By ANNMARIE LI
If parents and teachers often disapprove of a stressful lifestyle, why are students constantly pressured to complete agonizing and unrealistic goals?
From continuously stressing about upcoming exams to worrying about what their parents would think if they were to fail, students tend to have a damaging academic lifestyle. While family members and teachers may believe that “pushing” students will motivate them to succeed, stressing students out will, on the contrary, hinder students from achieving their academic goals. Instead, parents should lessen the grip of overly strict demands and foster a positive learning environment to encourage students’ success.
First of all, both genuine support and realistic expectations can ease a student’s anxiety over his or her already overflowing workload. In a 1987 study by Wendy Grolnick and Richard Ryan from the University of Rochester, they discovered that a supportive environment can lead to more student engagement, resulting in greater achievements and understanding. As a matter of fact, in the experiment that both Grolnick and Ryan conducted, a group of fifth-graders was told they would be graded on their performance for reading a set material, with another group that was asked to answer questions after reading the same material. The group graded solely on performance had better conceptual integration and even emotional reactions, compared to the group of children who was asked questions on the material. With a more balanced schedule and parents who guide their children through their school life, students can become more focused on their personal growth and build self-determination that will follow them long after high school.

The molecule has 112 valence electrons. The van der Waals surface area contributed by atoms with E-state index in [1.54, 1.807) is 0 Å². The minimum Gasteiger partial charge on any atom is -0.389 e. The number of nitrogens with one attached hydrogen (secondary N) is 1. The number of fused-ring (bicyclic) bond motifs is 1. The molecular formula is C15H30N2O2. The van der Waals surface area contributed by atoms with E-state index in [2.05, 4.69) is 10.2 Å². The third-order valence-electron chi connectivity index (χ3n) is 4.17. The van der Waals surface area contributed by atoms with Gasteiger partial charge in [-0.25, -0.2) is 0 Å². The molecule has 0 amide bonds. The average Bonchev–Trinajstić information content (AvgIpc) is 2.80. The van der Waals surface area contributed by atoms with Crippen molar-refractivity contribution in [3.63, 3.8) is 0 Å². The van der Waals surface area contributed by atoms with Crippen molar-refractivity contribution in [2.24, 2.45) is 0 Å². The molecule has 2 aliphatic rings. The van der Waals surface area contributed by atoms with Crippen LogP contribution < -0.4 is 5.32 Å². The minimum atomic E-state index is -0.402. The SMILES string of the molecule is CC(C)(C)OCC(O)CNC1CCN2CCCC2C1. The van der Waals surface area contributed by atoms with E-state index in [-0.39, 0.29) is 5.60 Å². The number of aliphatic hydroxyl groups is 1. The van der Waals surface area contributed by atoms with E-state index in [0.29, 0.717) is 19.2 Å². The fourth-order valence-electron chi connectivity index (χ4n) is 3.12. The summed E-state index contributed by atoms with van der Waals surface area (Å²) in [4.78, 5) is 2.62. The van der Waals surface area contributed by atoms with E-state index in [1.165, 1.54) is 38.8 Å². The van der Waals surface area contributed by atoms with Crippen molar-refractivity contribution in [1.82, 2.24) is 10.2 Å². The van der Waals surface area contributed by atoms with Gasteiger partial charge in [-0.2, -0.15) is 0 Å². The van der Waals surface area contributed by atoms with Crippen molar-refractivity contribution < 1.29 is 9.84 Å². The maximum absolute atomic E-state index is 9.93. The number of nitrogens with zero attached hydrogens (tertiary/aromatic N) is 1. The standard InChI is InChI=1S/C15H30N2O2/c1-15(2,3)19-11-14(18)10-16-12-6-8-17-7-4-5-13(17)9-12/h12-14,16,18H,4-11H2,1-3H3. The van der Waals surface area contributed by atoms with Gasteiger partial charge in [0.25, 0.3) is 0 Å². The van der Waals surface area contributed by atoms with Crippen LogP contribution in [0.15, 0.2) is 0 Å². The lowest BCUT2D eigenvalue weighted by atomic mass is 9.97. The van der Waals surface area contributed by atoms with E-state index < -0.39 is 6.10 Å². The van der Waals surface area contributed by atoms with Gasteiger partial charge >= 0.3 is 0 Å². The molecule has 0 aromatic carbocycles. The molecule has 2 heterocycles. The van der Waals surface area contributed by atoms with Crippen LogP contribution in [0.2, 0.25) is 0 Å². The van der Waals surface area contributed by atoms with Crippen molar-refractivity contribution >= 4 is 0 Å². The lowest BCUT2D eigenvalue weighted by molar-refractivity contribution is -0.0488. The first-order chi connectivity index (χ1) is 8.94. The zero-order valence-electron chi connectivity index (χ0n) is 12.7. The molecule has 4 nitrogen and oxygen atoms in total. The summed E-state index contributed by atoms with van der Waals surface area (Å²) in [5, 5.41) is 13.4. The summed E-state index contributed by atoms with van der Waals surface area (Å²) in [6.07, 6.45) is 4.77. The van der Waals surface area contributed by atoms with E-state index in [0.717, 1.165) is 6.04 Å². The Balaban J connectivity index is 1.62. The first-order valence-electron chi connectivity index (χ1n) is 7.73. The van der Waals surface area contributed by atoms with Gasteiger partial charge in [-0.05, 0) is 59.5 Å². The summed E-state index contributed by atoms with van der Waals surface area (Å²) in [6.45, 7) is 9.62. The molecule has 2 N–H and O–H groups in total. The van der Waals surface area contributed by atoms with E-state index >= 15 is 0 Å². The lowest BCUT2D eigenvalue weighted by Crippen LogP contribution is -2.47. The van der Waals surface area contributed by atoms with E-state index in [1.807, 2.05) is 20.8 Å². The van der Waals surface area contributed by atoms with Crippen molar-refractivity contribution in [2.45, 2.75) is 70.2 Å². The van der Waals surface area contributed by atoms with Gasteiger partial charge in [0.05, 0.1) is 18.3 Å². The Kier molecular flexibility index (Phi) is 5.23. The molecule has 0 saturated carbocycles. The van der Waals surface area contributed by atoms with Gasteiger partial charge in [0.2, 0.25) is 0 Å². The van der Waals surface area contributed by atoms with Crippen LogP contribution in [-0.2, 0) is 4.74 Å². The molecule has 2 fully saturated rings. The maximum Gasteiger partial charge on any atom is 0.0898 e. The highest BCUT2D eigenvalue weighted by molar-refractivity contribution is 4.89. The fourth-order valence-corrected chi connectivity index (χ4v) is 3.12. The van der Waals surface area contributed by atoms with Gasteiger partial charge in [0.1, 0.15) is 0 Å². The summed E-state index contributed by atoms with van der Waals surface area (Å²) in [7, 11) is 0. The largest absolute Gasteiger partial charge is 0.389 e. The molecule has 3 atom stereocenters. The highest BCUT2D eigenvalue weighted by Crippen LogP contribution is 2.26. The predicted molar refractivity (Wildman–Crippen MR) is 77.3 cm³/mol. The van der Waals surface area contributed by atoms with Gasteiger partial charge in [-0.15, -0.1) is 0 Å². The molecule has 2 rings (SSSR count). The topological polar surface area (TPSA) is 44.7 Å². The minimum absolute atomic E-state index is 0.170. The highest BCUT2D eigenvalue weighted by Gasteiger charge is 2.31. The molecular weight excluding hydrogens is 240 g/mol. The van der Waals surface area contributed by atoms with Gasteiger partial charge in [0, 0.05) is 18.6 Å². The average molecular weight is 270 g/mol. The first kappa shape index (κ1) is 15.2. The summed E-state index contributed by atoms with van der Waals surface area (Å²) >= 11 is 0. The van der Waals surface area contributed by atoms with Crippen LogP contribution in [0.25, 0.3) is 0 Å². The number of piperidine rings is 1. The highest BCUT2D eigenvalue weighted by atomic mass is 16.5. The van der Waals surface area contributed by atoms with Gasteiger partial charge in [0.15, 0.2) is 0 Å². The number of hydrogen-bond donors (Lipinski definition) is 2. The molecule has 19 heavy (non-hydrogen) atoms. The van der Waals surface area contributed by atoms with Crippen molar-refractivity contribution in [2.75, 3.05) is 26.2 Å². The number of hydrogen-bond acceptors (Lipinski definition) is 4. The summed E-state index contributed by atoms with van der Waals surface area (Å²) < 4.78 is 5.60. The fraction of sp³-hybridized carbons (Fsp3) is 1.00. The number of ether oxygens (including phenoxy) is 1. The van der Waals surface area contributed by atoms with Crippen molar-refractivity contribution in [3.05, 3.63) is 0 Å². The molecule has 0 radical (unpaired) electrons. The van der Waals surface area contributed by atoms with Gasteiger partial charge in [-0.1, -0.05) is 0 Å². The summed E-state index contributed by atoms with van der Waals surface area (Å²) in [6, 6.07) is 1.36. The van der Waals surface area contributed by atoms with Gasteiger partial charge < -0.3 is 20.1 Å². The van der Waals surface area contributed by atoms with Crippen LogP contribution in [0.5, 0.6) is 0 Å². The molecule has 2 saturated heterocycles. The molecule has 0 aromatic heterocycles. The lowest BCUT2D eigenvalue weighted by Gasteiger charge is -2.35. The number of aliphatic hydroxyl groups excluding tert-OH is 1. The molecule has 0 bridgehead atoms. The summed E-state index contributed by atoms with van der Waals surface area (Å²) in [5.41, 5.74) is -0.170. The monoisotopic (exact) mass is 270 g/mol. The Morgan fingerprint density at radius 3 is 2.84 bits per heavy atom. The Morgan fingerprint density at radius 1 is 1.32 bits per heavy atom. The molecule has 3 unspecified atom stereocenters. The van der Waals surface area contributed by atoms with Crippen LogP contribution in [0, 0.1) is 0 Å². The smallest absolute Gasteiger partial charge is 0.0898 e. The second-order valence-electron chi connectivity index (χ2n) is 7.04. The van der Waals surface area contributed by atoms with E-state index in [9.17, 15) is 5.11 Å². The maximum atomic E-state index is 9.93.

While molding their child for the future, parents push their child onto a certain academic path, usually with good intentions in mind. For example, the parents may not want their child to make the same mistakes that they did, so they enforce stricter measures to ensure their child is on track to a brighter future.
Although this method is well-intended, it might not work for children who are uninterested in their parents’ particular field of interest, resulting in a resistance to pursue it. To illustrate, the excessive pressure from parents may push their child away, instilling a sense of pointlessness and despair rather than hope and determination. In the end, the excessive pressure is able to discourage them from working harder.
Regardless, adults typically see low expectations as something a student can achieve themselves and may shame students for failing to achieve these “easy tasks,” diminishing their own self-worth in the process. What people do not realize is that the so-called low expectations are specified as realistic goals that a student aims for him or herself. When parents establish rigid, unrealistic standards for their child, he or she may feel like they simply are not good enough to continue being academically successful.
While it is true that no one is able to grow academically from low expectations, extremely high expectations are also an obstacle to a student’s success. Students’ self-esteem and perception of themselves may falter, making it easier for problems such as insecurities or anxiety to arise.
At the end of the day, all students have their differences, yet none should experience the pressure to fulfill unreachable expectations. With parents constantly pushing students to do their best in school, it gets harder over time with unrealistic expectations and added stress. Ultimately, parents must adjust their own expectations to ensure their child’s success and happiness in his or her future.